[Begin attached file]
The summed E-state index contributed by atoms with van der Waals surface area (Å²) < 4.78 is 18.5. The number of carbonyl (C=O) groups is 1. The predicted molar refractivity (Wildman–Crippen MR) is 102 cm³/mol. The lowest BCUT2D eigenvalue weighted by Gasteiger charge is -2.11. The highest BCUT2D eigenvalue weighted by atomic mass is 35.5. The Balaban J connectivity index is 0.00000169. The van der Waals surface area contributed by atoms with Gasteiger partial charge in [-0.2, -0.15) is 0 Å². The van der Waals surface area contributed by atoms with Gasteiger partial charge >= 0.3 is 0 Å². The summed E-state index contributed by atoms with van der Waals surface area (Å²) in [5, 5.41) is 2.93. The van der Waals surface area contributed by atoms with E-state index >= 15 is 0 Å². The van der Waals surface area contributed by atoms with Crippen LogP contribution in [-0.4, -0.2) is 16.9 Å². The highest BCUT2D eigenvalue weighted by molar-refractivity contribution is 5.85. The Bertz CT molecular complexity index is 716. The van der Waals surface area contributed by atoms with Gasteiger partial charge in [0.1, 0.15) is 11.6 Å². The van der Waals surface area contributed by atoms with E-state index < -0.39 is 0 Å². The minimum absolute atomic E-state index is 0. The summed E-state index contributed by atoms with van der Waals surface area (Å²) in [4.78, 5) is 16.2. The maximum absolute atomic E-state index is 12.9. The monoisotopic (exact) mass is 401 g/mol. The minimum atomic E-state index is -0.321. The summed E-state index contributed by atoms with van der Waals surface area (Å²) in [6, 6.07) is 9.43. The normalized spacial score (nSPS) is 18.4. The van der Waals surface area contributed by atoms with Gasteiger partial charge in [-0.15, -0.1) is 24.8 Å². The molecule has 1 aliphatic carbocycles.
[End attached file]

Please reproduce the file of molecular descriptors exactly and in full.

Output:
The summed E-state index contributed by atoms with van der Waals surface area (Å²) < 4.78 is 18.5. The number of carbonyl (C=O) groups is 1. The predicted molar refractivity (Wildman–Crippen MR) is 102 cm³/mol. The lowest BCUT2D eigenvalue weighted by Gasteiger charge is -2.11. The highest BCUT2D eigenvalue weighted by atomic mass is 35.5. The Balaban J connectivity index is 0.00000169. The van der Waals surface area contributed by atoms with Gasteiger partial charge in [-0.2, -0.15) is 0 Å². The van der Waals surface area contributed by atoms with Gasteiger partial charge >= 0.3 is 0 Å². The summed E-state index contributed by atoms with van der Waals surface area (Å²) in [5, 5.41) is 2.93. The van der Waals surface area contributed by atoms with E-state index >= 15 is 0 Å². The van der Waals surface area contributed by atoms with Crippen LogP contribution in [-0.4, -0.2) is 16.9 Å². The highest BCUT2D eigenvalue weighted by molar-refractivity contribution is 5.85. The Bertz CT molecular complexity index is 716. The van der Waals surface area contributed by atoms with Gasteiger partial charge in [0.1, 0.15) is 11.6 Å². The van der Waals surface area contributed by atoms with E-state index < -0.39 is 0 Å². The minimum absolute atomic E-state index is 0. The summed E-state index contributed by atoms with van der Waals surface area (Å²) in [4.78, 5) is 16.2. The maximum absolute atomic E-state index is 12.9. The monoisotopic (exact) mass is 401 g/mol. The minimum atomic E-state index is -0.321. The summed E-state index contributed by atoms with van der Waals surface area (Å²) in [6, 6.07) is 9.43. The normalized spacial score (nSPS) is 18.4. The van der Waals surface area contributed by atoms with Gasteiger partial charge in [-0.15, -0.1) is 24.8 Å². The molecule has 1 aliphatic carbocycles.